How to Work with an Interpreter
As you prepare to work with an interpreter for the first time (or even if it is not your first experience) there are a few important things to keep in mind:
1. Provide information
Be sure to share the syllabus, meeting topics, or lecture plans you have available so the interpreter can adequately prepare ahead of time. This will help ensure they are interpreting the information in the best way for the student to learn. This also gives them time to research signs that are popular in the D/HH when discussing a certain topic.
2. Foster a professional environment
The interpreter is there in a professional capacity, feel free to speak with them as you might a new colleague, but keep in mind that they are there to provide a professional service to allow communication access.
The interpreter should be placed (sitting or standing) near the D/HH person that will be using them. If there are multiple D/HH people, it will likely work best for them to sit near each other so they can access the interpreter equally. Do not place the interpreter beside or behind the D/HH individual(s).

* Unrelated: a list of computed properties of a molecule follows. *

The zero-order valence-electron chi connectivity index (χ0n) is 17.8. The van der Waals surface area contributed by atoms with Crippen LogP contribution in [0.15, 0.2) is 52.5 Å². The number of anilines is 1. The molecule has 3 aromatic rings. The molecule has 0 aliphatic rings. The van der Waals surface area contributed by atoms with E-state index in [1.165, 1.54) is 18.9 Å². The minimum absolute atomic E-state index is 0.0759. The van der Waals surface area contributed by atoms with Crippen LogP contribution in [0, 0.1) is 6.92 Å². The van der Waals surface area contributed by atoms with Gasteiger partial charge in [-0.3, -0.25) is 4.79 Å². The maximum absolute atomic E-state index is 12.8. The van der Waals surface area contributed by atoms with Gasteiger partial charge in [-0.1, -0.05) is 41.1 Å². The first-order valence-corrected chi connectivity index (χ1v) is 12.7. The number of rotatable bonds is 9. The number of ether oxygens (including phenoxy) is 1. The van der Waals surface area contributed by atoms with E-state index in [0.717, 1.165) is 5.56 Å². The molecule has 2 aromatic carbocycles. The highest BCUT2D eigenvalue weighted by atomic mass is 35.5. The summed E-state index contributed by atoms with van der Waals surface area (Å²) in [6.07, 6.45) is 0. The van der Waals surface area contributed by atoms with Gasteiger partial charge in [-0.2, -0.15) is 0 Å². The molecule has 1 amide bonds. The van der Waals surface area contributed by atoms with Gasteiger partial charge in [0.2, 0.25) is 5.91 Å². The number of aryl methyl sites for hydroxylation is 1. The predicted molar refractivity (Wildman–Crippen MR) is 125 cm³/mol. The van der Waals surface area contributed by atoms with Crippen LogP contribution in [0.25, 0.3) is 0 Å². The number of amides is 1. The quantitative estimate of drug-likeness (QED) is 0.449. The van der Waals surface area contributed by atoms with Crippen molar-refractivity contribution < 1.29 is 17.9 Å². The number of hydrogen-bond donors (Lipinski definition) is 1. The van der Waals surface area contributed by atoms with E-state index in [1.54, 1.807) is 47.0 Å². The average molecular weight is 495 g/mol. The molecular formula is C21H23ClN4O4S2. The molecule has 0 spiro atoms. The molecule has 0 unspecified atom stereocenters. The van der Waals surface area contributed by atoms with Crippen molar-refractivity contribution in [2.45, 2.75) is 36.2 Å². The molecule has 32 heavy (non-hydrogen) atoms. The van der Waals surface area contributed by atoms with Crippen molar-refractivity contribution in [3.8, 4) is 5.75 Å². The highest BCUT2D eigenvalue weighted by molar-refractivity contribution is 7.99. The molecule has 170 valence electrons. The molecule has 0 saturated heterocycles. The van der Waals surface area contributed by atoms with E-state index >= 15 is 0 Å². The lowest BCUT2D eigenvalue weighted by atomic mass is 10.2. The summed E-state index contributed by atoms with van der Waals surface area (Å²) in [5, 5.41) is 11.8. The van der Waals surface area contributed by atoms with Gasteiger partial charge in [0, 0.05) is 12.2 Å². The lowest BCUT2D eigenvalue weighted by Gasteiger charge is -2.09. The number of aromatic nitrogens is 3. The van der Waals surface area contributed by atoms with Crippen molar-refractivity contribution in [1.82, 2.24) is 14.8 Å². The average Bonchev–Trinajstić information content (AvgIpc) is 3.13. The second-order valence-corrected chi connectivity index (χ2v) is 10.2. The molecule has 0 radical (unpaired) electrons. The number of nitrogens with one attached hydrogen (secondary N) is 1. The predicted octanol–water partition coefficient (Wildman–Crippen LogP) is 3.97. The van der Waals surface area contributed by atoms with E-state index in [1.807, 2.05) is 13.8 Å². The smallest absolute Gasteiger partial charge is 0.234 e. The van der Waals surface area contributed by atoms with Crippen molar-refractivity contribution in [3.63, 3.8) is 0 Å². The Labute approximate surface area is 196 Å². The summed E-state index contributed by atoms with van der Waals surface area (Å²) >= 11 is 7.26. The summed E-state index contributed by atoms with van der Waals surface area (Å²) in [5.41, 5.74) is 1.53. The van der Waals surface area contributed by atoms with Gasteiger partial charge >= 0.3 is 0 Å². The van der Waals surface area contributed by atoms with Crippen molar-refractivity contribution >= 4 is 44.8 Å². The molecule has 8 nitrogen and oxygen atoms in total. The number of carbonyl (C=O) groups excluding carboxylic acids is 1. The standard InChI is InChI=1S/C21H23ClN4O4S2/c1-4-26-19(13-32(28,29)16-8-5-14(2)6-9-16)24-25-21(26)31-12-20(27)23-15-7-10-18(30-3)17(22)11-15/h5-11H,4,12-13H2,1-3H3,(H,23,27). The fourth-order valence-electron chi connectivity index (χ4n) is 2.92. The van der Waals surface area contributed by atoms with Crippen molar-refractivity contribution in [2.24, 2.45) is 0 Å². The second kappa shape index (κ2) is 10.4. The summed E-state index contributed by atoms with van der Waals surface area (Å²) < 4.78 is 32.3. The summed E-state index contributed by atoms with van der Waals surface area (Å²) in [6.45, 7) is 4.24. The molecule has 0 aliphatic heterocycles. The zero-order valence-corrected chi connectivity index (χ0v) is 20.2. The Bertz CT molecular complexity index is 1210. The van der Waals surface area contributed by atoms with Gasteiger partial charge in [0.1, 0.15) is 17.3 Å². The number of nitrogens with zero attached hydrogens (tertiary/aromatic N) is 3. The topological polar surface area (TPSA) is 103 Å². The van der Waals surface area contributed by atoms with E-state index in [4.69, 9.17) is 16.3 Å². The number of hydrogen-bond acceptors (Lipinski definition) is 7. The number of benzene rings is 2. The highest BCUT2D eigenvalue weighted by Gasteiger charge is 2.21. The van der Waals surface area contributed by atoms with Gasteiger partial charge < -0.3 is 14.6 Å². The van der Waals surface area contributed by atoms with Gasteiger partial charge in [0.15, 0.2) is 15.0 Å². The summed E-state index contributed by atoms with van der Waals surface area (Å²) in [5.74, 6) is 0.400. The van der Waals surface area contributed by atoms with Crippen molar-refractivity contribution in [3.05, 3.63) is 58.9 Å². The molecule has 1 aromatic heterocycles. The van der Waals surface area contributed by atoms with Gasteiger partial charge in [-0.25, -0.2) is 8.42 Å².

4. Address the D/HH person directly
While it can feel strange at first to have an outside person facilitating your conversation, keep in mind that you are speaking with the D/HH individual, not the interpreter. Do not fall into the habit of speaking in third person (he/him or she/her), rather, be sure you use second person (you/we), just as you would when speaking with a hearing person. Speak directly to the D/HH individual and make eye contact with them, not the interpreter for the duration of the conversation.
5. Speak clearly
While an interpreter may ask for clarification, it can get frustrating to have to pause your lecture to repeat yourself. You can help prevent this by speaking clearly and avoiding mumbling, shouting, or over-enunciating words.